Herbert's Pledge of Allegiance
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Herbert's Pledge of Allegiance

Herbert, the new kid, entered a Coolidge, Arizona fifth-grade classroom with two significant impediments to a ten-year-old's upward mobility:
  1. a badly botched haircut
  2. the name Herbert.
Herbert's family had moved around quite a bit, however, and the boy had clearly mastered the art of making a splash in a new pond. Directly after he was introduced to the class, he joined us in the recitation of the Pledge of Allegiance, to which he appended the extracanonical coda "Sieg Heil!" Then he gave the Hitler salute. We fifth-graders laughed. Our Texas-born, ex-military teacher, Mr. Worden, did not.

Though in passed notes we often referred to the large man at the front of the classroom as The Warden, he was actually a pretty genial, easygoing fellow -- as long as no one in his class was chewing gum, passing notes, or denigrating the flag of the United States of America.

At his desk Charles Worden kept a long, thin, wooden paddle named Gertrude, which he had made himself, wrapping it in black electrical tape and hand-drilling its dozens of holes that made the terrifying whooooooosh sound as The Warden's large, tatooed forearm brought it down upon one's backside. "Boy-ah -- you got a date with Gertrude!" he would say -- and said then for the first (and, not surprisingly, not the last) time to poor Herbert, who followed the big man outside to begin his first day in a new school with a series of loud swats.

(That day Herbert & I became fast friends. That's me, in my classiest pair of red socks, sitting next to Herbert in the class photo at the feet of Charlie Worden.)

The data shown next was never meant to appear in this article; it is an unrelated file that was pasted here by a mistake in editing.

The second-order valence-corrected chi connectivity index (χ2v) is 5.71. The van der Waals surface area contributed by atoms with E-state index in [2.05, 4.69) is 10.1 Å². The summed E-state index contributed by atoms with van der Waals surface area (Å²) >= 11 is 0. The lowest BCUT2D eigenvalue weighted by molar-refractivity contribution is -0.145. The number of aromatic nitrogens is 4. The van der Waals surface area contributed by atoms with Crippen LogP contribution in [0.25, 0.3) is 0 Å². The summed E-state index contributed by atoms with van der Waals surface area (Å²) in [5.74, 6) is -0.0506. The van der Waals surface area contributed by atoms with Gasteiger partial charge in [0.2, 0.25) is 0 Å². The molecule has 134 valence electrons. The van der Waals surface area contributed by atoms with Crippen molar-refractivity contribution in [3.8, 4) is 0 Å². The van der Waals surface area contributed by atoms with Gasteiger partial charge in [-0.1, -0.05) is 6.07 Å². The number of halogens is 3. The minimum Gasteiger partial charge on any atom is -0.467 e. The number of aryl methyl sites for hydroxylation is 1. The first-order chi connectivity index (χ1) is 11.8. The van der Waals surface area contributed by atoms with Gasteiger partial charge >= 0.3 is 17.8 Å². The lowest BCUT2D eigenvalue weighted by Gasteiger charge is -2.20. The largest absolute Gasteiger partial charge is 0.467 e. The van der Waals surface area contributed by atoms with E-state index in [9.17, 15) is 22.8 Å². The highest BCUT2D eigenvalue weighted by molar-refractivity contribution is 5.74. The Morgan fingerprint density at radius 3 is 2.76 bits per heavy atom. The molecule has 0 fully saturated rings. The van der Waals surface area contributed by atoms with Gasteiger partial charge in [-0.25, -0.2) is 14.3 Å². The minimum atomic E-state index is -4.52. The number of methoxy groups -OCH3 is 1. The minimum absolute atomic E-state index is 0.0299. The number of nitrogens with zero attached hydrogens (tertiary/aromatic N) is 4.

But perhaps Herbert was more sophisticated than he appeared. Perhaps Mr. Worden was overlooking the nuances of young Herbert's performance piece. Was our Herbert hinting at the collectivist origin of the pledge (and its original salute)? Was he subtly making the point that no one should pledge allegiance -- or be coerced to pledge allegiance -- either to a flag or the government for which it stands? That one's allegiance in the political realm should belong to liberty alone, and that when a nation departs from liberty, so should one's allegiance from that nation? That the "My Country, Right Or Wrong" attitude embodied in the pledge is precisely what has led otherwise good people to do wrong in the name of Nazism, Marxism, or even "Americanism" -- that nonsensical neologism whose renewed popularity in the 1950s helped get the "under god" bit added to the pledge?


Sadly, the world may never learn Herbert's true position on these matters.

Sadder still, we will soon learn the position of the U.S. Supreme Court justices, who are currently wasting their time and other people's money pretending to parse the constitutionality of that "under God" portion of the Pledge of Allegiance -- as if a pledge to a government could be constitutional, in whole or part.

Herbert, wherever you are -- my money is on your interpretation.

(See also: another contemporary perspective on the incident)

The Death of Charles Worden